Democrats may win big on Tuesday. I hope they do. But if they instead suffer poll-defying or otherwise suspect losses, they must challenge those results.
Contrary to popular belief, all voting machines can be hacked via the internet because they all receive programming from centralized computers, that connect to the internet themselves. Those centralized computers are called election management systems and are typically kept in county election offices.
Election management systems also receive and aggregate precinct vote tallies for each county. Memory cards or flash drives then send the aggregated totals to online reporting systems, creating another hacking opportunity. Sometimes, the same flash drive goes back and forth between the online reporting system and the central tabulator as results are updated throughout the night.
And while election officials insist our elections are too decentralized to allow an outcome altering hack, the reality is that just two vendors account for about 80 percent of US election equipment: Election Systems & Software, LLC and Dominion Voting.
ES&S recently admitted that it has installed remote access software in election management systems used in about 300 jurisdictions that it won’t identify. And both Wisconsin and Florida approved the use of cellular modems in ES&S ballot scanners in 2015. Illinois and Michigan use cellular modems as well. According to computer science professor Andrew Appel, hackers could use fake cellular towers to intercept vote tallies as they are transmitted over these modems.
Meanwhile, USA Today reported in August last year that ES&S, which by itself accounts for about 44 percent of U.S. election equipment, had left database files online and publicly available on an Amazon AWS cloud server for an “undetermined amount of time,” including “encrypted versions of passwords for ES&S employee accounts.” The database was found by a cybersecurity company called Upguard, whose director of strategy stated that “the encryption was strong enough to keep out a casual hacker but by no means impenetrable.” USA Today further reported that, “configuring the security settings for Amazon’s AWS cloud service is up to the user,” and the “default for all of AWS’ cloud storage is to be secure, so someone within ES&S would have had to choose to configure it as public.”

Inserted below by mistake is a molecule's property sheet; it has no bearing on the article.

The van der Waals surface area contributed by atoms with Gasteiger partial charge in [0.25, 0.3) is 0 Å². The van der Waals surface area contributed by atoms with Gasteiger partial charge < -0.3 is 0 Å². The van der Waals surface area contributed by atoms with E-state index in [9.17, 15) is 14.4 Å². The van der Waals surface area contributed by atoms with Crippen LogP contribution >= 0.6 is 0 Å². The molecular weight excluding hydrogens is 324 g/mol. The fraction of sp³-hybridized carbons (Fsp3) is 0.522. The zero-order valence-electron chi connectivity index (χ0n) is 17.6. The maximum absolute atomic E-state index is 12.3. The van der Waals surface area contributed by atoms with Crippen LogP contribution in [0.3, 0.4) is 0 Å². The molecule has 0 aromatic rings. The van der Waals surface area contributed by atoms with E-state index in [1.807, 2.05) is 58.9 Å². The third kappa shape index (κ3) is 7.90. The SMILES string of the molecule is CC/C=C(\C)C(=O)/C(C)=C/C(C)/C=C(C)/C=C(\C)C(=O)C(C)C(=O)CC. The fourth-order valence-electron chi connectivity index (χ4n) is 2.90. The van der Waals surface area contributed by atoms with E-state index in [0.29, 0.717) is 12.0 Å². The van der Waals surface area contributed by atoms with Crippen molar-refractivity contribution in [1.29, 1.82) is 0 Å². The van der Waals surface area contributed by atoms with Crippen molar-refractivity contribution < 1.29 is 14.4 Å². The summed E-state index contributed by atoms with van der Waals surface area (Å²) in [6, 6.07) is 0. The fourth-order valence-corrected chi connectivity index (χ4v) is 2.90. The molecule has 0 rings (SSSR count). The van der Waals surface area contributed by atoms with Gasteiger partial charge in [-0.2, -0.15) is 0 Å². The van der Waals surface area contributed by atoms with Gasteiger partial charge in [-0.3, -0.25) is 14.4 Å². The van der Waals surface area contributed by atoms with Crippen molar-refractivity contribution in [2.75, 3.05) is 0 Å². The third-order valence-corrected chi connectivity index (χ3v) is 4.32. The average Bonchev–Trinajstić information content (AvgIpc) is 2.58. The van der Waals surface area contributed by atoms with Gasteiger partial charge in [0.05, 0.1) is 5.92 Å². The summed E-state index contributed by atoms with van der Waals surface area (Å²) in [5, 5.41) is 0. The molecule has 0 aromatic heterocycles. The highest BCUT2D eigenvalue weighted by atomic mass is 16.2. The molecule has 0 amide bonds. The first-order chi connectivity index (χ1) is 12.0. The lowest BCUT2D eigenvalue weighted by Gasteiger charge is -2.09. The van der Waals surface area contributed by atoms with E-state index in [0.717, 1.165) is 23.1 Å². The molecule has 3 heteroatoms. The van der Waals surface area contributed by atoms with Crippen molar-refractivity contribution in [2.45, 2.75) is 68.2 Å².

In a similar vein, ProPublica reported that, as recently as Monday, the “computer servers powering Kentucky’s online voter registration and Wisconsin’s reporting of election results” used a service called FTP. According to Joseph Lorenzo Hall, the chief technologist at the Center for Democracy and Technology in Washington, D.C., “‘Every communication sent via FTP is not secure, meaning anyone in the hotel, airport or coffee shop on the same public Wi-Fi network that you are on can see everything sent and received. And malicious attackers can change the contents of a transmission without either side detecting the change.’”
And yet many Americans still cannot wrap their heads around the possibility that America’s elections might not always produce legitimate outcomes. We were, after all, raised to believe that America is the best democracy in the world. Surely someone is guarding the hen house?
Citizens of other countries are not so naïve. The Orange Revolution was a series of protests and political events that took place in Ukraine after the 2004 presidential runoff between pro-Putin Viktor Yanukovych and Viktor Yuschenko. The official tally showed that Yanukovych had won by almost 3 percent, but exit polls had put Yuschenko well ahead. Yuschenko challenged the result, and his supporters took to the streets. Even the U.S. demanded a full review of the tallying of results. The Ukrainian court ultimately invalidated the election and ordered a new runoff, which Yuschenko won.
By contrast, in the United States, the public does not protest poll-defying or otherwise suspect election outcomes, and “losing” candidates are pressured to concede for the sake of “unifying” the country or to avoid seeming like sore losers or (worse) conspiracy theorists. If we Americans have learned anything over the past two years, it is that our democracy is more fragile than we realized. And the electronic equipment used to count our votes is no exception. Should Democrats suffer unexpected election losses this Tuesday, they must challenge the results, like Yuschenko in 2004, not concede defeat as they have done too often in the past. And the American public must support them, with protests if necessary, when those challenges are asserted. With democracy already hanging by a thread, we can no longer afford to be complacent about the integrity of our elections.